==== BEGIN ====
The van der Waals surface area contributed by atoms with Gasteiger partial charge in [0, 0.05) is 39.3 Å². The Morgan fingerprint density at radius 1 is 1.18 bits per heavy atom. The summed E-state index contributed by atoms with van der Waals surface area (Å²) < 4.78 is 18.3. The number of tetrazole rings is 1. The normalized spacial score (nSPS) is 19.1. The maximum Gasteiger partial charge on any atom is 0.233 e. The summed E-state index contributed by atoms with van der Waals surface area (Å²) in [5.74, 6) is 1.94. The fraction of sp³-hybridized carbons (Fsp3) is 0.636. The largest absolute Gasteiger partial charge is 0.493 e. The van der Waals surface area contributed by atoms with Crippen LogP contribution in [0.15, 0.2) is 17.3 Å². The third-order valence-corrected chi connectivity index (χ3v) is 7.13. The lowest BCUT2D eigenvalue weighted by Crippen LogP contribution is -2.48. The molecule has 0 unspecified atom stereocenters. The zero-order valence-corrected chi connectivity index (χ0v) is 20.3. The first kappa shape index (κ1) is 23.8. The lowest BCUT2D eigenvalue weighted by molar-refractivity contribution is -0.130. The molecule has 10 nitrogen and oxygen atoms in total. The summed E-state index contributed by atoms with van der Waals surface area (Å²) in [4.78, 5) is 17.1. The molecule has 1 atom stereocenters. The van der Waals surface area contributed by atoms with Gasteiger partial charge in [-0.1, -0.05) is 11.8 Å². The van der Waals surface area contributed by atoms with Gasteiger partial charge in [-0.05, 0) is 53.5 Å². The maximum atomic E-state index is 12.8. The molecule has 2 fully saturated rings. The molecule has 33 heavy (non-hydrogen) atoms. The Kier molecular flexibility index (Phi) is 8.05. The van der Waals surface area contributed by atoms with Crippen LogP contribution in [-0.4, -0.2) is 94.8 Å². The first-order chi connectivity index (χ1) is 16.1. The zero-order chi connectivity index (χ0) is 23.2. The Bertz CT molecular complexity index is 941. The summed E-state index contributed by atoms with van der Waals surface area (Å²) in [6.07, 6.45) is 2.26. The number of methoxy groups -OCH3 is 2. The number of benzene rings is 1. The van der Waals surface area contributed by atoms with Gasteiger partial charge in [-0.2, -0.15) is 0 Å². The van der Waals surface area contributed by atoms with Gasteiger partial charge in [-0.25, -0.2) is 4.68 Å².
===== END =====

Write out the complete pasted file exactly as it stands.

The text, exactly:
The van der Waals surface area contributed by atoms with Gasteiger partial charge in [0, 0.05) is 39.3 Å². The Morgan fingerprint density at radius 1 is 1.18 bits per heavy atom. The summed E-state index contributed by atoms with van der Waals surface area (Å²) < 4.78 is 18.3. The number of tetrazole rings is 1. The normalized spacial score (nSPS) is 19.1. The maximum Gasteiger partial charge on any atom is 0.233 e. The summed E-state index contributed by atoms with van der Waals surface area (Å²) in [5.74, 6) is 1.94. The fraction of sp³-hybridized carbons (Fsp3) is 0.636. The largest absolute Gasteiger partial charge is 0.493 e. The van der Waals surface area contributed by atoms with Crippen LogP contribution in [0.15, 0.2) is 17.3 Å². The third-order valence-corrected chi connectivity index (χ3v) is 7.13. The lowest BCUT2D eigenvalue weighted by Crippen LogP contribution is -2.48. The molecule has 0 unspecified atom stereocenters. The zero-order valence-corrected chi connectivity index (χ0v) is 20.3. The first kappa shape index (κ1) is 23.8. The lowest BCUT2D eigenvalue weighted by molar-refractivity contribution is -0.130. The molecule has 10 nitrogen and oxygen atoms in total. The summed E-state index contributed by atoms with van der Waals surface area (Å²) in [4.78, 5) is 17.1. The molecule has 1 atom stereocenters. The van der Waals surface area contributed by atoms with Gasteiger partial charge in [-0.1, -0.05) is 11.8 Å². The van der Waals surface area contributed by atoms with Gasteiger partial charge in [-0.05, 0) is 53.5 Å². The maximum atomic E-state index is 12.8. The molecule has 2 fully saturated rings. The molecule has 33 heavy (non-hydrogen) atoms. The Kier molecular flexibility index (Phi) is 8.05. The van der Waals surface area contributed by atoms with Crippen LogP contribution in [-0.4, -0.2) is 94.8 Å². The first-order chi connectivity index (χ1) is 16.1. The zero-order chi connectivity index (χ0) is 23.2. The Bertz CT molecular complexity index is 941. The summed E-state index contributed by atoms with van der Waals surface area (Å²) in [6.07, 6.45) is 2.26. The number of methoxy groups -OCH3 is 2. The number of benzene rings is 1. The van der Waals surface area contributed by atoms with Gasteiger partial charge in [-0.2, -0.15) is 0 Å². The van der Waals surface area contributed by atoms with Gasteiger partial charge in [-0.25, -0.2) is 4.68 Å².